@Kevin- Two AWESOME suggestions. I never even thought of Febreeze, but as Heather can attest, I need it! And the space bags are great, especially when bringing heavy jackets and sweaters.

      1. Margo says:

        I use the carry-on size space bag to bring my travel size My Pillow with me. I use it both on the plane (either to sleep or support my lumbar) and then to sleep with at my destination. They’re great!

        1. Trav says:

          @Margo- Another great suggestion!

  14. WiredBarb says:

    Just found your site — thanks for all the info & tips!

    I know you have used both the Tortuga backpack & the Osprey. Have you done a comparison between these two — the pros/cons side by side? Thank you!

    1. Trav says:

      @WiredBarb- I haven’t done a side by side comparison yet, no. I do use my Tortuga exclusively now, and my wife still uses her Osprey. I use the Tortuga (and actually now am using the Tortuga Air on this 3 month trip I’m on now) because it is carryon size, whereas the Osprey can pass for it, but isn’t actually carryon size legally (at least not the Waypoint 65 and the Farpoint 70, the ones we had).

      They are both good bags, but I am really happy with my Tortuga because of the fact that if push comes to shove, it is legally the right size. Plus, it forces me be more judicious with my packing.

  15. Jean Sibley says:

    Appreciate the great tips. Just back from Vietnam and took only the essentials in a backpack and a cross body purse. My additions to the list are Argentyn 23 and Chinese WO oil, very handy if you start getting sick (sore throat, diarrhea, cuts…).


    1. Trav says:

      @Jean Sibley- Great advice, we are always looking for new things to bring with us to combat getting sick. I’ll check them out!

  16. Shawn says:

    Great advice! When recently staying in Japan, I had trouble drying my wicking trousers, boxers and socks (after wringing and squeezing in a towel). The air conditioning did no dehumidify, the hair dryer didn’t ‘cut it’, and I could not hang items outdoors. Ideas? Thank you!

    1. Trav says:

      @Shawn- There isn’t much else you can do then. Just make sure you always pack the quickest drying clothes, but as you said, even with some of them, it takes a while. Better than jeans or something that stays wet for days though!

  17. Shelly says:

    I like to carry a small lysol spray for public restrooms and hotels. It just makes me feel better. It can also be used as mace. LOL :)

    1. Trav says:

      @Shelly- Now THAT’S a good idea!

  18. Lorelei says:

    I am trying to choose which MacBook is best for my foray into being a digital nomad. You listed an Air. Those do not come with an Ethernet port built-in. Do you find you need to hardwire your internet connection often? Thanks.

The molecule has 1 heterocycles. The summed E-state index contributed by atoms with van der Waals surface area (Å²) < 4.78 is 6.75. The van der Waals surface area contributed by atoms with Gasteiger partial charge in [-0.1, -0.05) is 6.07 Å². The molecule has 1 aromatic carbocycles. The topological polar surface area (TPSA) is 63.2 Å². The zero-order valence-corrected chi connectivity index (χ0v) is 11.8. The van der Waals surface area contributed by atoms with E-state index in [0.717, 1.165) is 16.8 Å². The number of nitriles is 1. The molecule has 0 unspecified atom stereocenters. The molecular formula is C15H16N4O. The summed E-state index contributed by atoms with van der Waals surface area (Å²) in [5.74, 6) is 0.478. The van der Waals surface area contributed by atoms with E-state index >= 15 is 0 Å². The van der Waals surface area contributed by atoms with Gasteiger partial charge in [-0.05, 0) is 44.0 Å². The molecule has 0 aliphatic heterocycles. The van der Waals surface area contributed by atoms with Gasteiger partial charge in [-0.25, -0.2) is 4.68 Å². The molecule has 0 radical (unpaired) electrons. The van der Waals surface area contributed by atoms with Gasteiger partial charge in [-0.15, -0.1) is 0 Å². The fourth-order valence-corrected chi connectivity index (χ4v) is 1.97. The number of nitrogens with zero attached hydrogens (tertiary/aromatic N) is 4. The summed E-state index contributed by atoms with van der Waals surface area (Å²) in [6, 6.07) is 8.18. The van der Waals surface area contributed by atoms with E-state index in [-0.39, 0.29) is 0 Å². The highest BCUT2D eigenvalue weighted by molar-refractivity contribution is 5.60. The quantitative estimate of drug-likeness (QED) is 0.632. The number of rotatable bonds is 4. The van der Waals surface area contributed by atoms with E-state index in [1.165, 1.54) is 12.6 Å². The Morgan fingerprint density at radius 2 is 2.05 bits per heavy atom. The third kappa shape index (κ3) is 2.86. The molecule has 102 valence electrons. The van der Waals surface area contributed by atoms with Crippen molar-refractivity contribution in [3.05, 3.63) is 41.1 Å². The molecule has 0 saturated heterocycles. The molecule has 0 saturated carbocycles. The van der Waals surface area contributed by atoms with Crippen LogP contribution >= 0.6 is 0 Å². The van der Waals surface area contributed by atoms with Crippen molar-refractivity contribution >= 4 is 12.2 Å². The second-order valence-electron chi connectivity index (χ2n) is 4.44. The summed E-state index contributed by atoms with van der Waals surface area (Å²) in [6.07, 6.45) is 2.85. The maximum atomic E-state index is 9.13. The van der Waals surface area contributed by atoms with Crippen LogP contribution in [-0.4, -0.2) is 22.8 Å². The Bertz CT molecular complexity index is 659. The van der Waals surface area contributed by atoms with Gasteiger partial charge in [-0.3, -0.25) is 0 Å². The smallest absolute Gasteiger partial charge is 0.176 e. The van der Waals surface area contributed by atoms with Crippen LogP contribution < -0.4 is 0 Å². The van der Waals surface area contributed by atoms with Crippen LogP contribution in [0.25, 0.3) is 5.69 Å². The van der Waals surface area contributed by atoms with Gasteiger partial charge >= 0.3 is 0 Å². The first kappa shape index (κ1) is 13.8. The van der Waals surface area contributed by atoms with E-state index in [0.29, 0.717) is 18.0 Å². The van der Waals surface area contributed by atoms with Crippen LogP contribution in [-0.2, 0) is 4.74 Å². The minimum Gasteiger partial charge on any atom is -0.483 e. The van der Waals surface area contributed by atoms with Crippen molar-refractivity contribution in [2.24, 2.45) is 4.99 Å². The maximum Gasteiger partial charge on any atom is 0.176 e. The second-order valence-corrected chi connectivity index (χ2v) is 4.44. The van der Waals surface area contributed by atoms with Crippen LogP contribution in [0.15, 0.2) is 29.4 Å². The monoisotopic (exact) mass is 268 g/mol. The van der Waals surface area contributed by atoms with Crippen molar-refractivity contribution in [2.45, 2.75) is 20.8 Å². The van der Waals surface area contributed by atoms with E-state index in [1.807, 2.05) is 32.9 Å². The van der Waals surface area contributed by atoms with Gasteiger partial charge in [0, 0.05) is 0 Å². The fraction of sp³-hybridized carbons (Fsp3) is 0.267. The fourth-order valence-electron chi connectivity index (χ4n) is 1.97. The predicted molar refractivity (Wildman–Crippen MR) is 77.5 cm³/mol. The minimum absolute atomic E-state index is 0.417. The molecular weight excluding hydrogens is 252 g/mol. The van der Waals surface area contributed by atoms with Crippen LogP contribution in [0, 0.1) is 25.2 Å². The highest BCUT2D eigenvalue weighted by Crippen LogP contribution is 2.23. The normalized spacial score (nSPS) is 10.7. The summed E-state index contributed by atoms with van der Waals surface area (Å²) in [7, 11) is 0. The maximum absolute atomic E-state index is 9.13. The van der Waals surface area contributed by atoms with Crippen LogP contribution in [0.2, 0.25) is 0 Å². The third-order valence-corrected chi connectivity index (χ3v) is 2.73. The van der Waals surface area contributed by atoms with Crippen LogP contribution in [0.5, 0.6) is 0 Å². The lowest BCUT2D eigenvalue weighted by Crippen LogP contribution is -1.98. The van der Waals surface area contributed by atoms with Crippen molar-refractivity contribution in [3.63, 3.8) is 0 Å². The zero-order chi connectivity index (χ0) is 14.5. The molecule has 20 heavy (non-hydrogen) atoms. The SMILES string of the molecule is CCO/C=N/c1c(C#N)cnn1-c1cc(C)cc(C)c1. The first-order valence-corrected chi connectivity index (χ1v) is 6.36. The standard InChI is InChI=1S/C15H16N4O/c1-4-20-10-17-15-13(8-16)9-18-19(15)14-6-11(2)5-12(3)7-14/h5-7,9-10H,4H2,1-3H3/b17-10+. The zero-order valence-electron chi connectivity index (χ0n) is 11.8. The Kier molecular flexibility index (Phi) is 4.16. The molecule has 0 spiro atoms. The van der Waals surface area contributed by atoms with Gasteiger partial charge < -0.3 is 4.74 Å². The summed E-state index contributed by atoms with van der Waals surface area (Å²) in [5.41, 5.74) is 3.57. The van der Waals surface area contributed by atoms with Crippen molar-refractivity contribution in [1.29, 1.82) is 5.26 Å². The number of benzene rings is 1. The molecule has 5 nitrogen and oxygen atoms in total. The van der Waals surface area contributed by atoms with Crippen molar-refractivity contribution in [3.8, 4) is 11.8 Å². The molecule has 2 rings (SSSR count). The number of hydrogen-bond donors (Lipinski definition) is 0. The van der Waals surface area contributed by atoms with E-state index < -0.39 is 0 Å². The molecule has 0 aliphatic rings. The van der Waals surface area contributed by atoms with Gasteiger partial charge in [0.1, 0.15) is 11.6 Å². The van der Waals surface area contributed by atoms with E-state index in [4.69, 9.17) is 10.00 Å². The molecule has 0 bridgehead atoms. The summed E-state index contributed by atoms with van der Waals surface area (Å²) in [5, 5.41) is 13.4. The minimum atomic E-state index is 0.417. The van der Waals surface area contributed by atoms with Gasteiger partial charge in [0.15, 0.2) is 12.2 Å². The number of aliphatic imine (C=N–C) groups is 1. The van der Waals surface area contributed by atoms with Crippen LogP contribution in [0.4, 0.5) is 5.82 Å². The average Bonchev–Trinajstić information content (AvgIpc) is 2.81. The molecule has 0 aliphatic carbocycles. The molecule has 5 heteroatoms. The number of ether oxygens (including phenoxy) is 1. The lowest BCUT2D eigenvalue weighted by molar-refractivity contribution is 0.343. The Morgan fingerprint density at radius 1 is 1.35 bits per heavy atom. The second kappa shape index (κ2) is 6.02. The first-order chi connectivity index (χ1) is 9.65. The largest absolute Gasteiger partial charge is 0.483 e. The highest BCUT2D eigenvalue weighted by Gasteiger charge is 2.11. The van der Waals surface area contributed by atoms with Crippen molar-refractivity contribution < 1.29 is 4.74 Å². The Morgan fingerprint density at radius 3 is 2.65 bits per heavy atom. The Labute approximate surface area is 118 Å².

1. Trav says:

      @Lorelei- Believe it or not, I’ve never ever had a situation where I needed the ethernet port. Almost everything is wireless now. I actually did buy an adapter though. One end plugs in the Air’s firewire port and the other end is an ethernet port, so if I do need to plug in, I can. It was like $15 at Radio Shack but I’m sure you can find them online.

      1. Katie says:

        My husband and I are heading to Thailand in December. We will be doing some island hopping and snorkeling tours etc. Can you recommend a good waterproof bag or something that we can use to carry our money, phone, and other necessities
        when in the water or on the beach and not have to worry about getting things wet or leaving our valuables unattended.

        1. Trav says:

          @Katie- Great question, and I actually just got one of these for the first time a few months ago, and it rocks. Unfortunately, I got it as a gift from the Bern tourism board, so I didn’t have to buy it and don’t know the brand.

          However, it looks exactly like this one and since that’s the #1 bag on Amazon, I don’t think you can go wrong there (and it’s a great price too!)

  19. Peta says:

    I always take a hockey strap in my bag. It has multiple uses, but most often it makes a great emergency clothes line.

    1. Trav says:

      @Peta – A hockey strap? What is that?

  20. Christi says:

    One thing I packed once just on a whim and turned out to be one of my most valuable items on my trip was a bandana. I was able to use it as a wash cloth, a hand towel, a hair tie, a sweat rag, a handkerchief, and a cover for my nose and mouth when caught in a nasty dust storm. It can also be used as a tourniquet in an emergency sitation.

    I also never travel without my Anker external charger. It can recharge my iPhone completely 3-4 times over before it needs to be recharged. It can also charge bigger items like iPads. It has two USB ports so you can charge 2 things at once. When you use your phone for your guide book, and your GPS, and your pocket translator, and your camera, it can drain the battery real fast. My Anker has been my life saver.

    1. Trav says:

      @Christi- A bandana is a great idea (I first read that as banana and then laughed out loud when I realized I read it wrong!). I would recommend a “buff” too – the same thing they use on Survivor. It can be soooo handy for so many things.

      I find the Anker external batteries to be pretty bulky though. Have you found a good, lightweight one?